Sermon – 5 March 2006

When I was in Sunday School, I remember singing a little song which went like this:

When you see a rainbow, remember, God is love.
When you see a rainbow, remember, God is love.

And the truth is, I’ve found it hard ever since to look at a rainbow without that going through my head. Such is the value of indoctrinating children.

This morning, we hear a bit of the Noah saga from the Old Testament. It is the very bit with the rainbow. After the ark had been built. After the animals were loaded on, two by two by two. After the rain and the flood. After their landing. After all they had feared had come true and they had come through it all, we hear of the sign of the rainbow.

“Remember”, you can imagine Mr and Mrs Noah singing to the kids, “When you see a rainbow, remember God is love.”

But why are we reading this today? Why do we get Noah’s rainbow at the start of Lent? Shouldn’t it be something for the end of something rather than the beginning?

Well, the obvious answer is that Noah’s time on the waters matches Jesus’s time in the Wilderness. Forty days and forty nights.

Noah and his menagerie spent 40 days and forty nights in their own wilderness of the waves whilst Jesus spends his testing time in the dry desert waste all alone.

Forty days and forty nights.

And of course, our Lentan pilgrimage began on Ash Wednesday and goes on until Easter. Forty days and forty nights. (Though you don’t count the Sundays).

The two lots of forty days tell us different, though no doubt related things.

Forty days at sea. With Noah and his animals. It does not strike me as much fun. (Especially with my sailing record – No doubt that if God had entrusted an ark to me I would have sunk it). But it seems to me that all their journeying was in order to see the symbol of the rainbow at the end. The reason for this saga being told and passed on from one person to another was to retell a truth worth telling – that natural disasters could be blamed on God no more. For God was not in the business of punishing people but of saving them.

You get a reflection of that in the second reading (1 Peter 3:18-22). The author there tries to work out what happened to those who didn’t make it onto the ark. And his view is that Jesus would redeem them anyway. That is a biblical truth worth telling which God’s people are sometimes frightened of or simply do not have the confidence to believe – that Jesus will save those who appear to be lost to themselves and to others in this life.

Jesus himself went into the desert for his own forty days apparently having been driven there by the Spirit.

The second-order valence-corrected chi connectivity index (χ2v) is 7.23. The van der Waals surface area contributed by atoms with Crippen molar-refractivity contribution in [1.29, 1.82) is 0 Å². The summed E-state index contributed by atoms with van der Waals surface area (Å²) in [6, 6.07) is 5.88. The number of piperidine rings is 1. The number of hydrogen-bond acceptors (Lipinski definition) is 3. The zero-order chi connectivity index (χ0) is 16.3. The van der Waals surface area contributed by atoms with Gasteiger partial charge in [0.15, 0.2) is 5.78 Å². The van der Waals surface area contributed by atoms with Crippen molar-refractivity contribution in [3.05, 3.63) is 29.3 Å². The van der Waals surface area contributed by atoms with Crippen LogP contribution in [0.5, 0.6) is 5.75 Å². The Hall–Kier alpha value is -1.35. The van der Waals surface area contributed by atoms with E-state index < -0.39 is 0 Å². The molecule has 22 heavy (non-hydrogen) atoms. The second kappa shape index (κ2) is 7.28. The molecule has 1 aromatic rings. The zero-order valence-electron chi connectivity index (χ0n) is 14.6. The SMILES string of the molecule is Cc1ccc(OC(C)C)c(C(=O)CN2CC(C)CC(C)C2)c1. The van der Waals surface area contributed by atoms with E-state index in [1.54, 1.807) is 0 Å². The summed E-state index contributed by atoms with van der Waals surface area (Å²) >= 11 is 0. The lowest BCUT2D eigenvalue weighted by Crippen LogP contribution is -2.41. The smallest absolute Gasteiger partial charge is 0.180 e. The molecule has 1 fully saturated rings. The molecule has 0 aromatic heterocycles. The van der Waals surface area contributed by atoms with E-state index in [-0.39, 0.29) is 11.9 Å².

Everyone faces testing times in their life. I’ve no doubt that some of us here may be able to take some comfort from the fact that Jesus made that journey for we find ourselves from time to time going through desert periods. It can be comforting to know that Jesus has been there too, even if we cannot feel him with us always.

At the end of Jesus forty days, he seems to have had his own rainbow. His confidence in his own mission was developed in that time to such an extent that he could begin proclaiming the good news of God. He also began there his journey to Jerusalem.

Today is the first Sunday of Lent – the first of the weeks that will mark out our own pilgrimage with him towards Jerusalem.

I’ve no idea how any of you are keeping Lent.

Good ideas that I have heard you and others speak of this year include the following:

·        Eating healthily for the 40 days

·        Making more time to pray during the 40 days

·        Giving up junk TV for the 40 days.

·        And perhaps wisest of all, giving up bad thoughts for the 40 days.

I don’t know what you want to do, but the challenge is there in Lent to do something. To take up something that is good. To let go of something that you need to leave behind.

Someone asked me on Wednesday evening what Lent meant anyway. They meant the word Lent. Where does it come from anyway?

I had to have it confirmed to me, but my guess was correct. Lent comes from an Old English word meaning Springtime.

A reminder that Lent is for growth, not wasting away. A time when the green shoots of the spirit appear, not a time of death, misery or deprivation.

Jesus spent time with God. We are offered that same time before his Jerusalem passion begins to share something with him. To share in growing in confidence and faith and love.

Forty days and forty nights.

When you see a saviour, remember God is love.

For the time is fulfilled, the kingdom of God has come near; repent and believe in the good news.

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